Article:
“It is unbelievable that a person holding such a responsible position can make such a statement,” said J. Anand, vice president of a New Delhi travel agency. “Hygiene is hygiene, whether it is in India or anywhere else. I feel embarrassed by that statement.”

The dirty bathroom controversy is just the latest problem to plague the games. New Delhi has experienced record monsoon rains, causing periodic flooding in low-lying areas and amplifying the seasonal outbreak of mosquito-borne dengue fever. Missed deadlines have officials racing to finish work, and a pedestrian bridge under construction collapsed this week, injuring 27 people. Already, as many as nine athletes have dropped out of the Games.

Now the photographic leitmotif of the games is filthy bathrooms. Snapshots taken of an apartment in the athletes’ village with dirt-caked bathrooms and toilets, a mattress stained with dog paw prints and a sink smeared with the spittle of chewing tobacco have ricocheted across the Internet. On Friday, two leading Indian newspapers ran some of the photos on their front pages.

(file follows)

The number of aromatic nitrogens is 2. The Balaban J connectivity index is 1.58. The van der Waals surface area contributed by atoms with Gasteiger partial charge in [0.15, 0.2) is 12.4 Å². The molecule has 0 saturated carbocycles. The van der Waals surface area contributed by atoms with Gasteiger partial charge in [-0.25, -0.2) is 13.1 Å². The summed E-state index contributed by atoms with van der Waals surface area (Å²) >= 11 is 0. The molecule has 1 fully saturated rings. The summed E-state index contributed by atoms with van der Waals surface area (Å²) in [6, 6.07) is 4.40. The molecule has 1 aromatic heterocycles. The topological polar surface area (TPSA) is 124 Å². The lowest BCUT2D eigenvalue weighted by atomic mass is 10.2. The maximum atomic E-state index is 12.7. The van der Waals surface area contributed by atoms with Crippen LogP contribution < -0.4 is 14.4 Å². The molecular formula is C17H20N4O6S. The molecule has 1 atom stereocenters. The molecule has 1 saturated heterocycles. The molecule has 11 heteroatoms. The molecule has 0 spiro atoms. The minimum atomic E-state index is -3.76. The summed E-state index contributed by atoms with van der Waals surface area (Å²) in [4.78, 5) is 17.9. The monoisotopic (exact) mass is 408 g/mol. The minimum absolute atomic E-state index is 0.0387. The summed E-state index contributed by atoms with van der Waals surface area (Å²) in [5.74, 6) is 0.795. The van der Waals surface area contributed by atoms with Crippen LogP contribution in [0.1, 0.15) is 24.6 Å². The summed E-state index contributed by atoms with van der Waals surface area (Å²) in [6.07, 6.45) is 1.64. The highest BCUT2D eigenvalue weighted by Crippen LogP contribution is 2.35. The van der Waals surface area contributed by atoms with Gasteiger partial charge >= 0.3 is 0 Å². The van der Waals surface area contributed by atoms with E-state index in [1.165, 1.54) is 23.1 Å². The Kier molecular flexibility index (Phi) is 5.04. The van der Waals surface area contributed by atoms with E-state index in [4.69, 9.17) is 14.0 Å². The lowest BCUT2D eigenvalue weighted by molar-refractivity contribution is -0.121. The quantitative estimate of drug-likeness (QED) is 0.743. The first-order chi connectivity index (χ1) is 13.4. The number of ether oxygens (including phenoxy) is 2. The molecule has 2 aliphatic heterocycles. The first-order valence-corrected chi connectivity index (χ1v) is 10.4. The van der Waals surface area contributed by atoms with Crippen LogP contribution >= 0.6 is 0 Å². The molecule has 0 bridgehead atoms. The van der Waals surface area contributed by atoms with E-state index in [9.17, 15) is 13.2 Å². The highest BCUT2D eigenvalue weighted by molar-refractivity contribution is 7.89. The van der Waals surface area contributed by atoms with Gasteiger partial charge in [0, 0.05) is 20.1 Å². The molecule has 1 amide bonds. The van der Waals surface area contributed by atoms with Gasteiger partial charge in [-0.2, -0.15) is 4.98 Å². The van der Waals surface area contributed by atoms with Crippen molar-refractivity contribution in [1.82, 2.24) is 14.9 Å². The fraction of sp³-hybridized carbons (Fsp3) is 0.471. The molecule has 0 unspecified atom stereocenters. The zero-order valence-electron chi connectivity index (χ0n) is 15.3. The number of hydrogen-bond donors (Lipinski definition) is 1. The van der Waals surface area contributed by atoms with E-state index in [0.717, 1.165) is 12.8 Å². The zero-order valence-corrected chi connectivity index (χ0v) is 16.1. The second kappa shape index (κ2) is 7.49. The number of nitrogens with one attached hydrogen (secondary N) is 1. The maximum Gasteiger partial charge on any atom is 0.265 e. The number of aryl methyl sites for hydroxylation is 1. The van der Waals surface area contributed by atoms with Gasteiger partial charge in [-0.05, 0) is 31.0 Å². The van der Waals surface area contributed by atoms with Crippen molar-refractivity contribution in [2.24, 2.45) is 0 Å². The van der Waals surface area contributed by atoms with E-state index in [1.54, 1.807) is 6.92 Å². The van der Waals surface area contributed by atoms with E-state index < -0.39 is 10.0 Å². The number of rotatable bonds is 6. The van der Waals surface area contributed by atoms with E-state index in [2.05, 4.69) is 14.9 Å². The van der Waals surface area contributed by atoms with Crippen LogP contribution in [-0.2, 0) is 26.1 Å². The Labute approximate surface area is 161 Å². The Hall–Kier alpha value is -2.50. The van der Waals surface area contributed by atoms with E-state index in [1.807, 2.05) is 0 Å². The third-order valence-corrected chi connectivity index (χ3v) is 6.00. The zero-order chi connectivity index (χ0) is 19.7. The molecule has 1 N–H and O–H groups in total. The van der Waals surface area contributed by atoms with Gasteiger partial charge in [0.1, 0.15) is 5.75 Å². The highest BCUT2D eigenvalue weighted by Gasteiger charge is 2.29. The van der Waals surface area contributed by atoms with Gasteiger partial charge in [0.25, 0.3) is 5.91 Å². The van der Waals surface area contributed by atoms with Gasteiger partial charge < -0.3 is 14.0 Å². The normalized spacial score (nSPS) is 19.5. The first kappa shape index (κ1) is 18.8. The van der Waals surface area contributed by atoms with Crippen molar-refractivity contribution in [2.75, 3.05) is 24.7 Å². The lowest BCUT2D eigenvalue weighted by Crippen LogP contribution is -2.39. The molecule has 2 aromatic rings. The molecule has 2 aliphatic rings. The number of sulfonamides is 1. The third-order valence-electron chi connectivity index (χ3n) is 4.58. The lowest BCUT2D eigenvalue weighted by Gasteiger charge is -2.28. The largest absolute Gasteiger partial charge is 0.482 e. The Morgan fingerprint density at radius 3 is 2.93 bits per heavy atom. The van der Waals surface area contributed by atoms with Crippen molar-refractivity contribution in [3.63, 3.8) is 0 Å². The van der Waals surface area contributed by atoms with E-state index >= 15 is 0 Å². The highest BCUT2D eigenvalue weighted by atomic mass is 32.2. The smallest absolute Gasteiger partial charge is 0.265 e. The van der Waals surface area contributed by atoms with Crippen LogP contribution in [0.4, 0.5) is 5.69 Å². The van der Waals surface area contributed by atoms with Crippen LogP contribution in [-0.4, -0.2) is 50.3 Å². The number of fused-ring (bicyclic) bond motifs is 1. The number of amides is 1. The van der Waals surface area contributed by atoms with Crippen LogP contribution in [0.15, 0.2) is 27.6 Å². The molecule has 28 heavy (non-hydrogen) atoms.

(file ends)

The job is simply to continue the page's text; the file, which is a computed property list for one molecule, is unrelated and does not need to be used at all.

The dirty conditions have prompted several teams to delay their arrival into New Delhi, with only eight days before the Oct. 3 opening ceremony. If the situation has been embarrassing, it mostly reflected the abysmal management that has plagued the Games; some laborers had used the rooms during construction, and housekeepers had failed to clean up on time.

Anyone living in India is inevitably confronted by squalor, whether the slums and shantytowns that exist in most cities or the beggars, often children, who tap on car windows for change. Few Indians would argue that poverty is not a paramount national concern, and many domestic critics of the games argued that the country was still too poor to spend so much money on what is effectively a government prestige event.